Home insurance and natural disaster insurance are also costs that increase the real cost of ownership, so it’s importance to factor those into your assessment as well.
On the flip side, home ownership also means a lot of tax benefits at the end of the year (which we could write an entire other article on), so working with a financial professional to help you estimate those savings is crucial to your analysis.
Luckily at Better Home Financial, our loan originator, Mike Wallace, is also a licensed CPA that is perfectly qualified to help you do so.
4.) Becoming House-Broke.
If you are set on buying the most house you can possibly afford, you’ll likely be stretching your cash flow pretty thin at the end of every month.
Committing too much of your income to your home means you can’t replace your worn out car, build a college fund, save for retirement, go on vacations nor buy new furniture for your new home!
It’s definitely an unfulfilling way to live, and makes buying a new home a decision you regret day in and day out. That's not how it should be.
If you can, you should try to avoid this buy following the general rule of spending less than 30% of your pretax income on your monthly mortgage payment.
This only further highlights the importance of using an ethical mortgage broker with robust financial knowledge that can foresee potential problems before you can.
Use a profit-driven broker, and you may find yourself being pushed into a mortgage that is beneficial for him, but not for you.
5.) Ignoring the Value of a Local Mortgage Broker
This is a big one you probably won’t find on many other lists, and that’s because you’ll probably be reading mortgage advice from an online lender (i.e. lending tree, quicken loans) or retail lender (i.e. Bank of America, Chase, Wells Fargo).
Despite what any corporation (or ad) tells you, the mortgage process is hardly ever hassle free, and requires constant communication in order to close.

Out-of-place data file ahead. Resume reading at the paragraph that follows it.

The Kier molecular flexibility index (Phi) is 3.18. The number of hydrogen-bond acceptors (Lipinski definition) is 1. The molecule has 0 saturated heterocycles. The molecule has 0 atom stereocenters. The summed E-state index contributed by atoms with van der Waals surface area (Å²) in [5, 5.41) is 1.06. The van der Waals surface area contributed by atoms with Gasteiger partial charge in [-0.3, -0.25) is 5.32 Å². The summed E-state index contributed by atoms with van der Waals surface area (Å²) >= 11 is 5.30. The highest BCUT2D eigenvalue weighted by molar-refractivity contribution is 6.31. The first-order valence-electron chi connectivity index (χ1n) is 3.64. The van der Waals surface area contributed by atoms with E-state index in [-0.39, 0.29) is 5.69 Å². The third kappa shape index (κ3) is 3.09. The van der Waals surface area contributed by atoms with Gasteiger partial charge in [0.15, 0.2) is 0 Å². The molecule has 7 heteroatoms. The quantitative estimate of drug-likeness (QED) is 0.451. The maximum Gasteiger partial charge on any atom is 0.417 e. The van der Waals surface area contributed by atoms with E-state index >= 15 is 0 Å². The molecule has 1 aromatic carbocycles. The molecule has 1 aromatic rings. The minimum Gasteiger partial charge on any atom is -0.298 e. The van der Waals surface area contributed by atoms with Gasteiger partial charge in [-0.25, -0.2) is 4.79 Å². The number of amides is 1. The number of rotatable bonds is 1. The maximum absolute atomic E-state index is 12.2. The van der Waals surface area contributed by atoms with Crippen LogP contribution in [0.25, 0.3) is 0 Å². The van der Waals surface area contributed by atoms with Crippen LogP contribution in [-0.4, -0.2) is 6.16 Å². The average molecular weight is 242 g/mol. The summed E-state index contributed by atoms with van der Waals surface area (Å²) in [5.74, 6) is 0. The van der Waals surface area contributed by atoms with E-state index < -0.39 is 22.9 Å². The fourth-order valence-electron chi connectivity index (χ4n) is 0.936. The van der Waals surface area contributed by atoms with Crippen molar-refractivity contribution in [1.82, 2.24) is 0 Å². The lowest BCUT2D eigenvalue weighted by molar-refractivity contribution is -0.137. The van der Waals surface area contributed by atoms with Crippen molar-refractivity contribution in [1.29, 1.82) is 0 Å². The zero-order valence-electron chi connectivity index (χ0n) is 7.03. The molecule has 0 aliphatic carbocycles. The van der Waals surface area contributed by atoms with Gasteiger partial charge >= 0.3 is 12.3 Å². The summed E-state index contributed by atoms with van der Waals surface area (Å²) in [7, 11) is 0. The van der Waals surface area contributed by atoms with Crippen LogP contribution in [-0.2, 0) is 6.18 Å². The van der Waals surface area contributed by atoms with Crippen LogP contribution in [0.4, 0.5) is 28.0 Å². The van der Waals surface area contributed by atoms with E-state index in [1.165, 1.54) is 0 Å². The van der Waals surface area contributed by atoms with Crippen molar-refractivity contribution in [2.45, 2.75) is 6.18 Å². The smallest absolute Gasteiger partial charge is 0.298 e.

The amount of money being exchanged between the myriad of parties involved in a single transaction requires the completion of many stringent requirements, information gathering, disclosures and signatures, documentation, inspections, and more.
Going with a retail lender or online lender will leave most of the work up to you to coordinate, and when something goes wrong, you may be left on hold or in line waiting for help instead of getting your problem solved, questions answered, and loan closed fast so you can score the home of your dreams, not someone else.
Also, if you want be sure you're getting top tier financial guidance, it's extremely unlikely that you'll be working with an accredited CPA financial professional anywhere else as you would with us.
Finally, comes mortgage interest rates. We don't have the massive overhead that the banks have to cover, nor do we astronomical marketing budgets and gargantuan call centers that online lenders have to pay for.
We keep our business local and our costs low so we can keep your rates low and our service top-notch, bottom line.
In these ways, we're able to provide a superior customer experience compared to other lenders. We have a knack for going above and beyond in ways that are frankly impossible for online lenders and retail lenders to match.
Our in-house network of agents, notaries, originators and processors are on your team to help you through the entire process so you’ll have support and never feel alone or out of the loop!
Click here to get pre-approved today and discover why we call ourselves better.